Twitter and the Common App Crash

Well, the 1/1 Common Application deadline has come and gone, and I wanted to share a few of the reflections I had on this oh-so-stressful day for oh-so-many applicants.

The first reflection is this: submission struggles are elevated to a particularly interesting level due to the advent and ubiquity of Twitter.

Picture yourself in this scenario. It’s 11:45pm and the application is due at midnight. You have one remaining college application to submit, and it’s the dream college app. Why have you waited so long? Maybe you procrastinated, but maybe, because this is your dream college, your perfectionistic tendencies took over and you read and re-read the essay countless times throughout the hours and days and weeks preceding this moment. You’ve deleted the contractions for formality before reinserting them for conversational voice countless times, and even now are paranoid about whether you’ve used too many semicolons. But now it’s 11:45pm and you have to give in – you have to submit. And then you try to log in to your Common Application account…and you can’t.

Since Twitter entered our world, the following reaction has increased in size and vigor. As that same high school senior, research colleges and submitting applications via the wonders of the Internet, you certainly have a Twitter handle. What do you do when you see the clock clicking down on your chances to submit your application to your dream college on-time, and over and over again, the Common Application website tells you that you’ve entered the wrong login information, or that the page you are trying to load has, once again, failed to load? If you haven’t done so already, you open your Twitter account in a new tab, share your feelings, and absorb the commiseration of your thousands of peers experiencing the exact same problem.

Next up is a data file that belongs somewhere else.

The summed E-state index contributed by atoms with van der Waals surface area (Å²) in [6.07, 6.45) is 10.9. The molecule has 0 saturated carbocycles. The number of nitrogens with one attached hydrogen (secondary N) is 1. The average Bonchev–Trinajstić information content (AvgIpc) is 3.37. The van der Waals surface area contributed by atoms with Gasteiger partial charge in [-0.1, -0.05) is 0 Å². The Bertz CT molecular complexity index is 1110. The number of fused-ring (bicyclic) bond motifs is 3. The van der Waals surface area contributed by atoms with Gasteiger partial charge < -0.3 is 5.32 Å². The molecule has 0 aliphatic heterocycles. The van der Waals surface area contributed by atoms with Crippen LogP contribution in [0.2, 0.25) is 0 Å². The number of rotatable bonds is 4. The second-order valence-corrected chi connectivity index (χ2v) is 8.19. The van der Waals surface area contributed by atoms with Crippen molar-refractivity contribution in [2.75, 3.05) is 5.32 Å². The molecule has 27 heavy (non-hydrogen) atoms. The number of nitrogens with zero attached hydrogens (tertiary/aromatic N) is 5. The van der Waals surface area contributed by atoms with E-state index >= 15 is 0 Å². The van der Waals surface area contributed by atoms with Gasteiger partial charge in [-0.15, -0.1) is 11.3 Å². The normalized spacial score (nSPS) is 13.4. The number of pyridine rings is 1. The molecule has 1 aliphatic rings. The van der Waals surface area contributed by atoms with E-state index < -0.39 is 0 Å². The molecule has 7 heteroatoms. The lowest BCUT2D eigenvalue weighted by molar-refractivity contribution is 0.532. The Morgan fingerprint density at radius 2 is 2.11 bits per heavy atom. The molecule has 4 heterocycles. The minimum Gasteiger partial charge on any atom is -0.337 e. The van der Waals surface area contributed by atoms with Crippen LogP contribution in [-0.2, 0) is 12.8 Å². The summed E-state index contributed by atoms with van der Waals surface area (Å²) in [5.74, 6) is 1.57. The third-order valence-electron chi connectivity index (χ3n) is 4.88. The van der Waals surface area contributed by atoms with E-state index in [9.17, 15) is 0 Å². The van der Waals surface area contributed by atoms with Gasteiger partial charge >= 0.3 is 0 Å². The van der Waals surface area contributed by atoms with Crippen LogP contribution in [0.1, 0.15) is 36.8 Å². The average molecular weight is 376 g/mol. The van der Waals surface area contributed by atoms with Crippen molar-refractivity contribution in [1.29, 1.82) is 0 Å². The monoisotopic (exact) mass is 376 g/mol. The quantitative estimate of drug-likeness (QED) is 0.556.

From 11:45pm till about 2:35am (both EST), the Common Application website was in a gridlock, with students frantically refreshing and reloading pages until eventually, they were able to get through. Or, as the swarm on Twitter revealed, not. But what Twitter provided – even for myself, a counselor who feels very invested in not only my own students, but in the coming-of-age thought processes that the application process can trigger for every student – was a community of support. Yes, often angry raging, but the kind of angry raging that feels like someone understands me, that I’m not the only person going through this, and that somehow makes it better. As one applicant wrote:

The second reflection is this: you’re not the only one. For counselors like myself, of course, it’s also a stressful day. However, I think that the people for whom it’s most stressful are the people who work at CommonApp. In the early afternoon on January 1, Common App tweeted that it was receiving 7-10 requests for assistance per minute. At that time, honestly, I can’t imagine what sort of help students were seeking. There were no problems with the website and the early application periods had given Common App the chance to fix the glitchiness of CA4. But if 7-10 requests per minute were happening at that point, I can’t fathom how many requests they were getting when the website crashed at 11:45pm EST. The level of hatred directed at Common App was pretty impressive during those dark (literally) hours. I don’t know how many people work for Common App, but I’d guess that it’s a large number, and I’d also guess that at least one night per year, many if not all of them are required to work through the night.